Empire Earth III makes use of the rock-paper-scissors approach to unit design. As long as you've got the right balance of units to take on cavalry, infantry and support units, you can rest assured that you'll have a good chance of taking on any challenges. Throw in a couple of units designed to destroy buildings, and you'll be set for base assaults. The problem is that there are so few units to choose from and so few tech upgrades for them that each battle plays out pretty much the same. There are some significant adjustments you'll have to make as you more from era to era, but even then the battles start to take on a repetitive nature, especially when you consider that your enemies will be using the same types of units. There is a bit of variety, of course, because of the differences each culture brings to the table, but it's not enough to mix up the individual battles all that much.
Even though it takes such a radical departure from the previous games in the series, we're still willing to evaluate Empire Earth based on the strength of its new concepts. Even there the game comes up short. To begin with, the pathfinding in the game is terrible. Forget units that can't find their way through narrow passes or cramped buildings; the units in Empire Earth III can barely find their way across an open field without tripping on each other. We've even seen units move off in exactly the opposite direction that the rest of the army was heading. The only reason we can see for the constant traffic jams is that units might be trying to rearrange their formations before moving out and if they can't get in place before they head out, they'll just sit there in a big useless clump. In any case, the only cure is to lasso small groups of units on the leading edge of the formation and lead them out one by one.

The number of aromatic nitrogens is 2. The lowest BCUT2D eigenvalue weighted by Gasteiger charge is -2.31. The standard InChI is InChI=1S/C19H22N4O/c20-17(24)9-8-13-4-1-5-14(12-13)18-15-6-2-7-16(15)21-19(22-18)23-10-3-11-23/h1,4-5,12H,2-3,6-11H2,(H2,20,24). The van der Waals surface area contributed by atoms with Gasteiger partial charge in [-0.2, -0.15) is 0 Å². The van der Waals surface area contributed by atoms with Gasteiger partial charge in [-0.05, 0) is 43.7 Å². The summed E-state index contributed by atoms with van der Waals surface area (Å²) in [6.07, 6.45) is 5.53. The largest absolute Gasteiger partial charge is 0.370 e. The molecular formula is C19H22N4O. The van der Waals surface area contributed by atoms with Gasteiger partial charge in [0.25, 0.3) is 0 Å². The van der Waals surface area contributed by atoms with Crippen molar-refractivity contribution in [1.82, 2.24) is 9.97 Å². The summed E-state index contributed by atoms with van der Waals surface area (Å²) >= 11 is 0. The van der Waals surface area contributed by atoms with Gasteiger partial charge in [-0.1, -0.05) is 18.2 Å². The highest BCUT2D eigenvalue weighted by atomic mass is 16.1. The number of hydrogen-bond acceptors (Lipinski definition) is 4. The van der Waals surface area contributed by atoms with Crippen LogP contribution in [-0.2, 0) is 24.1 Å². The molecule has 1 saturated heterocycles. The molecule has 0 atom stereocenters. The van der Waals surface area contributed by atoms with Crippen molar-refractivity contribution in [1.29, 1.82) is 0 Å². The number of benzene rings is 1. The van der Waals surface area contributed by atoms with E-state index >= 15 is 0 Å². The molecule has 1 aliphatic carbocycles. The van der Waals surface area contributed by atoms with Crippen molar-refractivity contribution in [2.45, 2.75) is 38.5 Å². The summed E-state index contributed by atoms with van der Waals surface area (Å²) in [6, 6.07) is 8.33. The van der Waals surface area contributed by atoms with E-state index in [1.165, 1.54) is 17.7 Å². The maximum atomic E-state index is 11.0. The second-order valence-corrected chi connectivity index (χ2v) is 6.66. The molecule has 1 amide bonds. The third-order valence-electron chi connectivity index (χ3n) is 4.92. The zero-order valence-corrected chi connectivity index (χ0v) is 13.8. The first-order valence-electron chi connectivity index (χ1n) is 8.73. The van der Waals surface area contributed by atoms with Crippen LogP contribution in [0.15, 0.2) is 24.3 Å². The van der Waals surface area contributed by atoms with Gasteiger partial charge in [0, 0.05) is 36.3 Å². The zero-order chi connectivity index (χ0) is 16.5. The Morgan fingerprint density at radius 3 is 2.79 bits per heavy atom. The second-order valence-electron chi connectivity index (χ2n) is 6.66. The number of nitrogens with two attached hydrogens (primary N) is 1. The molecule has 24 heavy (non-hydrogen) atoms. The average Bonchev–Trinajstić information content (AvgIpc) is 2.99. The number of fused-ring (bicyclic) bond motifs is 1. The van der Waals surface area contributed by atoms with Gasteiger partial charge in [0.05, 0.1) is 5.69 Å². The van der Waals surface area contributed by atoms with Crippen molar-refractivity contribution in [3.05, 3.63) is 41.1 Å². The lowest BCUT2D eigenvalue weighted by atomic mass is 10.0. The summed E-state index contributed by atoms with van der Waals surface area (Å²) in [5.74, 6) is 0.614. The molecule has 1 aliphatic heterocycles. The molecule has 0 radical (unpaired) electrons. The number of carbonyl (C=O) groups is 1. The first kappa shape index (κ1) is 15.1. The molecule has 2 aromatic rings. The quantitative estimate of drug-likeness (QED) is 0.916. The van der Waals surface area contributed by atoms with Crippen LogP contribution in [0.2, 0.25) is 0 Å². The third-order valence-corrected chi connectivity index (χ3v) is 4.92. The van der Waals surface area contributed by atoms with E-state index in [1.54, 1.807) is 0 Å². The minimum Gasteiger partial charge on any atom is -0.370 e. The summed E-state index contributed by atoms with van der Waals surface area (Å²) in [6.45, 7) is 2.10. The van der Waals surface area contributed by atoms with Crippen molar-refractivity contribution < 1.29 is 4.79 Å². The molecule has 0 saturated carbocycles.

The enemy AI also seems unable to put up a strong fight. Now it's true that the imbalance in your starting strengths can mean an early rush can crush your dreams, and it's equally true that the limitless resources and fortresses can cause battles to drag on and on as you try to build up enough forces for a decisive victory, but the real problem here is that the enemy will just batter themselves to death against your defenses without any real consideration of how to outmaneuver you or lure you into a trap.
Empire Earth III also includes a new World Domination mode that works along the same lines as Rise of Nation's Conquest mode. Players fight for control of dozens of territories on a map of the world. Each territory generates income that can be spend for tech upgrades, new armies, and other strategic resources. It's a fun enough mode with plenty of dynamic missions that give the player some specific objectives to shoot for. On the downside, the mode is really missing a historical flavor that would help to make the game feel more substantial.
Moving past how the game plays, the looks aren't much better. Though I don't have a problem with the colorful and stylized look of the units, the animations aren't very good and the performance leaves a lot to be desired. Ships jerk their way across the ocean and trebuchets slide around like they're on sheets of ice. The effects are generally nice, particularly the super explosions and the weather effects, but the game runs poorly, even on my brand new Alienware.
The background sounds are generally good but the audio portion of the game is hampered by the ridiculous jokes and Henny Youngman style one-liners that are constantly uttered by your units. Whether it's funny or not, it ruins the mood of the game.